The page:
Finally, we see many destination management organisations, or DMOs, significantly shifting their spending from promotion to planning and management. In fact, the M in DMO is increasingly viewed as “management” instead of “marketing” as it was before, and in some locales they describe themselves as a DMMO to capture both.

But how will the travel and tourism industry look post-pandemic? Will it be more sustainable? What are the best practices for dealing with the sudden change in demand following the pandemic, while ensuring that tourism experiences benefit everyone, today and in the long term? Whatever shape it takes, there are positive trends that tourism can contribute to “building back better”.

Read more on OECD Tourism Trends and Policies 2020

Read more about sustainability in tourism sector in the OECD's Managing tourism development for sustainable and inclusive recovery

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Tackling COVID-19 Green Recovery SDGs Tourism

Luigi Cabrini & Randy Durband

Chairman & CEO, Global Sustainable Tourism Council

Luigi Cabrini is the Chairman of the Board of Directors of the Global Sustainable Tourism Council since 2014.

Mr Cabrini led several initiatives on sustainable tourism at global level, focusing his activities on tourism and climate change, tourism and biodiversity, observatories for sustainable tourism, the green economy, tourism and heritage and global partnerships. He was the Director of the UNWTO (World Tourism Organization) Sustainable Tourism Programme, Director for Europe and Secretary of the General Assembly and Executive Council. From 2014 to 2018 he was an Advisor to the Secretary-General of the UNWTO.

Before joining the UNWTO he has been engaged during 20 years in United Nations programmes for development and for  protection of refugees, in Guatemala, Mexico, Somalia and Pakistan. He was UNHCR Representative in Poland and Spain. 

Luigi Cabrini is fluent in Italian, English, French and Spanish and has basic knowledge of Russian and Polish. He is the author of various articles and papers.

The Global Sustainable Tourism Council (GSTC) is an international partnership with the aim of fostering increased knowledge and understanding of sustainable tourism practices, promoting the adoption of universal sustainable tourism principles and building demand for sustainable travel. At the heart of its work are the Global Sustainable Tourism Criteria for the Industry ( Hotels and Tour Operators) and for Destinations.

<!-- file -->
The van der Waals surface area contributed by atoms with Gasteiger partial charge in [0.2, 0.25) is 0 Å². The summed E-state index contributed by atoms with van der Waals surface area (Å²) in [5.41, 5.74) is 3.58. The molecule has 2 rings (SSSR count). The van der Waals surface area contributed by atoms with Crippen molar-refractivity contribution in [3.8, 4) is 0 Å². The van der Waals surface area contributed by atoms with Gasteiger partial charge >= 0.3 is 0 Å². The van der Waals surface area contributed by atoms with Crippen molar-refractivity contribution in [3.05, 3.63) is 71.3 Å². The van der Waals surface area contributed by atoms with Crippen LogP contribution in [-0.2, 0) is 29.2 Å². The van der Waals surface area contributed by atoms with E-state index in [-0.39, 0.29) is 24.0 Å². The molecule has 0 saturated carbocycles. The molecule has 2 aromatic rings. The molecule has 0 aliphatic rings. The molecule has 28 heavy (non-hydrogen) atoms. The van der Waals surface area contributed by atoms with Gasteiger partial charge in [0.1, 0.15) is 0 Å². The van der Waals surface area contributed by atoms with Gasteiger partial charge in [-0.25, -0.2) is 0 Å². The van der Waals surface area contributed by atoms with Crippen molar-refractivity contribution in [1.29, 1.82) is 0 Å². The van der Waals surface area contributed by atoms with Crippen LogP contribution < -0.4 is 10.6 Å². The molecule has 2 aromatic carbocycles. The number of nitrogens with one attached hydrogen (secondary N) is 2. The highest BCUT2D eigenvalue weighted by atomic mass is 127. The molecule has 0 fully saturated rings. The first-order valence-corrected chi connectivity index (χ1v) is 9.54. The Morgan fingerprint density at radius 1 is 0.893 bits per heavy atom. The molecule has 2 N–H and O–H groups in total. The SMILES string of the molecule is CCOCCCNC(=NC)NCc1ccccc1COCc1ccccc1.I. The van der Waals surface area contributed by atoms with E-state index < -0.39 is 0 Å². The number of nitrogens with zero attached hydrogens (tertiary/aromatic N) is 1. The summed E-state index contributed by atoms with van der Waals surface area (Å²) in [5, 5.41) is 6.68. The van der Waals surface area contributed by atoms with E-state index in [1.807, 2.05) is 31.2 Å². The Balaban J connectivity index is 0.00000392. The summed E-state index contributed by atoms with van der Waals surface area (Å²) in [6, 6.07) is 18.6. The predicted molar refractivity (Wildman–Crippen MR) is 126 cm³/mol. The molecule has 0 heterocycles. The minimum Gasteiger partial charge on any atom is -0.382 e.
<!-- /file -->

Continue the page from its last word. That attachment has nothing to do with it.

Randy Durband is the Chief Executive Officer of the Global Sustainable Tourism Council (GSTC), a UN-created NGO that establishes and manages global standards for sustainability in travel and tourism. The GSTC Criteria include guidelines for minimizing negative environmental, cultural, and social impacts while maximizing travel and tourism as a force for good.

He brings a unique blend of skills and experience based on two career paths he has taken in travel and tourism – nearly 30 years in the private sector, mostly in senior leadership positions with major tour operators including President of Travcoa, INTRAV and Clipper Cruise Lines, (brands within TUI Group), and Executive Vice President of Tauck World Discovery. His second career, now in its 2nd decade, began with economic development projects through tourism in developing countries in Southeast Asia and South America relating to emerging destinations including CBT and rural tourism, with UNESCO and ILO. He became CEO of GSTC February 2014.

Mr. Durband is a frequent speaker on sustainable tourism and has served on many tourism boards in Europe, North America, and Asia; and sustainable tourism awards judging panels including the WTTC Tourism for Tomorrow Awards, UN Environment Inspire Awards, and the PATA Gold Awards.

R. Durband's LinkedIn profile.